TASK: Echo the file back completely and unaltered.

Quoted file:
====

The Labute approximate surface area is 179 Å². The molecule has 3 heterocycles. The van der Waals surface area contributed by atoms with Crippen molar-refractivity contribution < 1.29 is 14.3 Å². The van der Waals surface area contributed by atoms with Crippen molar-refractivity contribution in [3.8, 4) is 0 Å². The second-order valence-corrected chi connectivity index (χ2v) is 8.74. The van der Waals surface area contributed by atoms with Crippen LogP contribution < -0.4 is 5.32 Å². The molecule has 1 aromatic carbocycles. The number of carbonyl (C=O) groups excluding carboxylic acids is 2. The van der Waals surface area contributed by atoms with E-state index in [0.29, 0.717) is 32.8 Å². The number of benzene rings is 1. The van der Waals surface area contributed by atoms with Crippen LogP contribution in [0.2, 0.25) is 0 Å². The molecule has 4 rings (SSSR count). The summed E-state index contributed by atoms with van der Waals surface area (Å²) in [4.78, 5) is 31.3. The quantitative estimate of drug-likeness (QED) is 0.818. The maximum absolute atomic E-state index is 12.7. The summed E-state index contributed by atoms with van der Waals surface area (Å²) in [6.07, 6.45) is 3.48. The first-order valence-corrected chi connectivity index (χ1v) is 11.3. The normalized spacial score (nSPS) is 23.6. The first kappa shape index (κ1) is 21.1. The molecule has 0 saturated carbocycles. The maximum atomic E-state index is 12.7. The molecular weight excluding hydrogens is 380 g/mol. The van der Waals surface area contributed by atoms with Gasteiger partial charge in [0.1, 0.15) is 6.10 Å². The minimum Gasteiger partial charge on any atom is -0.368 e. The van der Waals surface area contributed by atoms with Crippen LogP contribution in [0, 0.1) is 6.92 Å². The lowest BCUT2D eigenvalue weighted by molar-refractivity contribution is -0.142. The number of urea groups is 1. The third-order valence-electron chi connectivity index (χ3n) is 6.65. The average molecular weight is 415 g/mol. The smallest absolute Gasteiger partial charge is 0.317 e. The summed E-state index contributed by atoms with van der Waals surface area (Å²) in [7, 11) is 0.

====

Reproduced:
The Labute approximate surface area is 179 Å². The molecule has 3 heterocycles. The van der Waals surface area contributed by atoms with Crippen molar-refractivity contribution < 1.29 is 14.3 Å². The van der Waals surface area contributed by atoms with Crippen molar-refractivity contribution in [3.8, 4) is 0 Å². The second-order valence-corrected chi connectivity index (χ2v) is 8.74. The van der Waals surface area contributed by atoms with Crippen LogP contribution < -0.4 is 5.32 Å². The molecule has 1 aromatic carbocycles. The number of carbonyl (C=O) groups excluding carboxylic acids is 2. The van der Waals surface area contributed by atoms with E-state index in [0.29, 0.717) is 32.8 Å². The number of benzene rings is 1. The van der Waals surface area contributed by atoms with Crippen LogP contribution in [0.2, 0.25) is 0 Å². The molecule has 4 rings (SSSR count). The summed E-state index contributed by atoms with van der Waals surface area (Å²) in [4.78, 5) is 31.3. The quantitative estimate of drug-likeness (QED) is 0.818. The maximum absolute atomic E-state index is 12.7. The summed E-state index contributed by atoms with van der Waals surface area (Å²) in [6.07, 6.45) is 3.48. The first-order valence-corrected chi connectivity index (χ1v) is 11.3. The normalized spacial score (nSPS) is 23.6. The first kappa shape index (κ1) is 21.1. The molecule has 0 saturated carbocycles. The maximum atomic E-state index is 12.7. The molecular weight excluding hydrogens is 380 g/mol. The van der Waals surface area contributed by atoms with Gasteiger partial charge in [0.1, 0.15) is 6.10 Å². The minimum Gasteiger partial charge on any atom is -0.368 e. The van der Waals surface area contributed by atoms with Crippen LogP contribution in [0, 0.1) is 6.92 Å². The lowest BCUT2D eigenvalue weighted by molar-refractivity contribution is -0.142. The number of urea groups is 1. The third-order valence-electron chi connectivity index (χ3n) is 6.65. The average molecular weight is 415 g/mol. The smallest absolute Gasteiger partial charge is 0.317 e. The summed E-state index contributed by atoms with van der Waals surface area (Å²) in [7, 11) is 0.